The ice hotel, train rides and dog-sledding are all very well, but the main point of being on board Saga Pearl II for this 15-night cruise to Norway is summed up in the name it gets in Saga’s brochures.

The Magical Northern Lights is what it says – and the next two cruises follow the same theme. The 16-night voyage leaving Southampton on March 4 is called Norway and the Northern Lights, and will have explorer Sir Ranulph Fiennes on board as a guest speaker. That trip is followed by another 15-nighter, setting out on March 20, and called In Search of the Northern Lights.

“In Search Of …” is a crucial part of the wording. The phenomenon is notoriously elusive, and sightings are as dependent on weather conditions as they are on the solar activity which causes the shimmering green curtains to appear in the night sky.

We have not exactly been blessed with clear, cloudless nights this week. On our first night in Alta, the guests who set out on the included excursion with an expert guide returned to the ship without success.

The same expert was back the following night, and I have to admit that, having heard his forecast for the chances of a sighting, I chose not to make the 60-minute coach journey to a remote site in the forests, and decided to remain on board the ship.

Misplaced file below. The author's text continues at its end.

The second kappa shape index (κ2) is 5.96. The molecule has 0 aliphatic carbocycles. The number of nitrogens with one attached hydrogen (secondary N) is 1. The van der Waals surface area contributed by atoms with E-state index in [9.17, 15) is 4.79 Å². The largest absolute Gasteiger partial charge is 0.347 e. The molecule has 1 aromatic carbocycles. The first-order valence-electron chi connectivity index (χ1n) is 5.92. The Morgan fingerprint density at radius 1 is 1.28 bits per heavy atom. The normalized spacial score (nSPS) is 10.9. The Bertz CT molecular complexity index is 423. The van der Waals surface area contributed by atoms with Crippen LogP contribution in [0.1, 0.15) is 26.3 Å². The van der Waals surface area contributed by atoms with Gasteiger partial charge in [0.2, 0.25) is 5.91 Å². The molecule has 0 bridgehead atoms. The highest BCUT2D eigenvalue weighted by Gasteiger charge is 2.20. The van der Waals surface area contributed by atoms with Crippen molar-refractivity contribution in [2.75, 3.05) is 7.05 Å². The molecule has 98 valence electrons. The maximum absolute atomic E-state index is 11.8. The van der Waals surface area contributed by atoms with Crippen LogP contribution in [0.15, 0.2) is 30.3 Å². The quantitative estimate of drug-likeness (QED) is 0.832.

Fortunately, the hopeful travellers and the unambitious stay-at-homes like me were both blessed with appearances of the Aurora Borealis.

Captain Wesley Dunlop’s bridge team did a great job of alerting those of us carousing in the bar or cuddled up in our beds that there was “Northern Lights activity” on several occasions during the late evening.

Donning my fleece and Arctic jacket each time, and grabbing my camera and monopod, I dashed to the open deck above the bridge to peer past the quayside floodlights and the illuminated runway of Alta airport – not ideal conditions by any means.

A faint glow at first, above the snow-clad mountains directly ahead, confirmed that something was happening. A 10-second exposure on my SLR revealed two areas of green light showing through breaks in the cloud.

So far, so good, but on a scale of one to 10 it didn’t merit much more than about a four for excitement.

It was during the second and third periods of activity that things got better. Even with the naked eye, it was possible to discern light moving across the sky rather than simply glowing. The camera helped exaggerate the depth and intensity of the Aurora, and in two brief moments, the entire two-week cruise justified itself.




My attempts at photographing the phenomenon are distinctly amateurish – I took a bunch of pictures before I remembered to switch off the auto-focus, and even with the monopod jammed against the ship’s rail it was almost impossible to keep the camera perfectly steady for eight or 10 seconds at a time.

I have seen better images of the Northern Lights, both stills and video. But at least these are MY images – and memories – of the Northern Lights. A definite 10 out of 10, to be treasured for ever.